Sony Ericsson has completely ignored the golden rule of not mixing business and pleasure with the P1i. Its P-series smarties have always been slaves to the suits, but this fifth generation device serves up a multimedia feast to distract business bods from spreadsheets and efficiency targets.
The P1i has new look, completely dismantling the clunky P-series signature design and cribbing its style cues from the sleeker M600i messenger device. The sumo physique of its predecessor, the P990i, is history, and you can definitely slip it inside the suit pocket without fear of toppling over.
The phone embraces the dual-function QWERTY keyboard last seen in the M600i, with each key assigned two letters and differentiated by a rocker switch mechanism. Full QWERTY cadets will find the transition tricky but put in the graft and you’ll soon be thumbing like speed demon. If this is too thorny to master, there’s a virtual keyboard on the touchscreen or, for true masochists, handwriting recognition.
The P1i runs Symbian UIQ, which is essentially the same as the more popular Series 60 OS with a few tweaks. It’s easy to navigate, and you can handily spice it up with over 350 third-party UIQ applications. Another neat improvement is the customisable homescreen icons that let you create up to 15 features and functions shortcuts.
Thanks to a new processor – Sony Ericsson claims it’s four times faster than the P990i – the P1i is also a multitasking master. We had over ten programmes running simultaneously and the P1i didn’t break sweat. It’s clearly more efficient than its bug riddled predecessor.
It can’t match the Nokia E90’s expansive screen, but surfing the web on the P1i’s 2.6in display is slick. The peerless Opera 8 browser tidily squeezes full HTML pages into readable morsels, and the P1i detects whether Wi-Fi or 3G are available. The browser also has a tab system that lets you easily flit between web pages.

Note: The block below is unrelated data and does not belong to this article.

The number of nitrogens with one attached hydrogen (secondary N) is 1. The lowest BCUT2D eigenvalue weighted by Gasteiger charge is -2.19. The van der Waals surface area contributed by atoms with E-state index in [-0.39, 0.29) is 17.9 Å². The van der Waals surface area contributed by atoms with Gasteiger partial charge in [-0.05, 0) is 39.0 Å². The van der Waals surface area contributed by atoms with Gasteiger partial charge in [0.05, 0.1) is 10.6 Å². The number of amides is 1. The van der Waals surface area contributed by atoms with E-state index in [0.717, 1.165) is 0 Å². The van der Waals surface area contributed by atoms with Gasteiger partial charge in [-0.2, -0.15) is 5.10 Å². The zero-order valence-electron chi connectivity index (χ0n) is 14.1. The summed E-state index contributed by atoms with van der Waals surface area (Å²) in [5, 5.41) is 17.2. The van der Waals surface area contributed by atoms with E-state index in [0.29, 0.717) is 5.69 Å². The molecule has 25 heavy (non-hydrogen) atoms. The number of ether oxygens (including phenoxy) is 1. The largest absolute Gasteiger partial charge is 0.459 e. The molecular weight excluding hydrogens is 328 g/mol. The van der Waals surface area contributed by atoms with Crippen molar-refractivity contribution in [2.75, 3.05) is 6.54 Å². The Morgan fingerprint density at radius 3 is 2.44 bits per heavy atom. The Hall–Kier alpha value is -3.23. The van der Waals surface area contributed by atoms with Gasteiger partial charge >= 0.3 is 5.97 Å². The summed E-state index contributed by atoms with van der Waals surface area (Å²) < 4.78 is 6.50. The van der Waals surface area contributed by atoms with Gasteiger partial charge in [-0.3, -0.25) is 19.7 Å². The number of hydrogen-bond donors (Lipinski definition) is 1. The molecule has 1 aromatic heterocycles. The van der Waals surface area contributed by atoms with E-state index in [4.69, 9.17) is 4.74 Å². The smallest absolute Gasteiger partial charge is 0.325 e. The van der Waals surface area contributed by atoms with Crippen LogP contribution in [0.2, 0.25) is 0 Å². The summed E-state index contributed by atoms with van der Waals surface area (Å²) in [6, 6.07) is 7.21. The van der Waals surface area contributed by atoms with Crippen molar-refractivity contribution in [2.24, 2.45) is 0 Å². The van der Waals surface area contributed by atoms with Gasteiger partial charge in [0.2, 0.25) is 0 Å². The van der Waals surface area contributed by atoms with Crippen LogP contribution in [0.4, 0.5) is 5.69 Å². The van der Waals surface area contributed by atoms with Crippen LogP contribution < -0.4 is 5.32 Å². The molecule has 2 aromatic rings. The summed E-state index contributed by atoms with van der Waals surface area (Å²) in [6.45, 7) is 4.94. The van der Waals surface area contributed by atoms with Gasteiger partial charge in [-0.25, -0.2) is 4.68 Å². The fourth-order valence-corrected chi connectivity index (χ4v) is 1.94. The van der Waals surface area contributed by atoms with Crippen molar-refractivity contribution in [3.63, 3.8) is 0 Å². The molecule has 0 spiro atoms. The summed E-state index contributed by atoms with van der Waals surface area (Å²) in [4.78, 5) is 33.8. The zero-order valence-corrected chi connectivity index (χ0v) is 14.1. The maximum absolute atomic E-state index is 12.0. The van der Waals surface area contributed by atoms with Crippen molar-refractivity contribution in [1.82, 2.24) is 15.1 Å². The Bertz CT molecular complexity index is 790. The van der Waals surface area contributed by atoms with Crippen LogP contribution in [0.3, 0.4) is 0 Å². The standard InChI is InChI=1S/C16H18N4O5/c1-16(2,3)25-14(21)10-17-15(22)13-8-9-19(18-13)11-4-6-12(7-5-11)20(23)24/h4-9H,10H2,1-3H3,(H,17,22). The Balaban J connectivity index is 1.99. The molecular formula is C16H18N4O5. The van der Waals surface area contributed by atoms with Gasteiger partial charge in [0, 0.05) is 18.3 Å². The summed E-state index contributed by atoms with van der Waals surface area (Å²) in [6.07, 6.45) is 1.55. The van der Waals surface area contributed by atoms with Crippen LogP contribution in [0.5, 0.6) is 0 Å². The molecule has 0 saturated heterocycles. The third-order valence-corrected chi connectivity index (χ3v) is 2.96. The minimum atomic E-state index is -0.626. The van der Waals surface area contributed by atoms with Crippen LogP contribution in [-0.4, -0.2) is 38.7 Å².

The 3.2MP camera is the biggest step up from the P990i and it’s got the photography garnish – including autofocus, macro focus and white balance settings – to make it worthwhile. Picture quality almost reaches Cyber-shot quality, although there’s no Xenon flash and thrashing around the interface via the touchscreen is a bit fiddly.
The built-in music player is another mighty performer, sticking to the standard arrangement seen in the K810i but adding album access and eleven equalizer settings include Mega Bass for extra low-end thumpery. Audio quality is very dynamic, especially when we hooked them up to the MOTOROKR S9 Bluetooth headphones for a wireless workout.
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All this multimedia malarkey is gratefully received but the business bods shouldn’t sweat – all the messaging and PIM functionality is in place. There’s support for numerous push email clients, the Quick Office suite lets you create and edit documents, and the camera also doubles as a business card scanner, although we found its performance temperamental.
The P-series has come of age with the P1i, and while it doesn’t have the GPS or HSDPA powers of the Nokia E90 and N95, this smartie is still a front-runner for the business and pleasure seekers.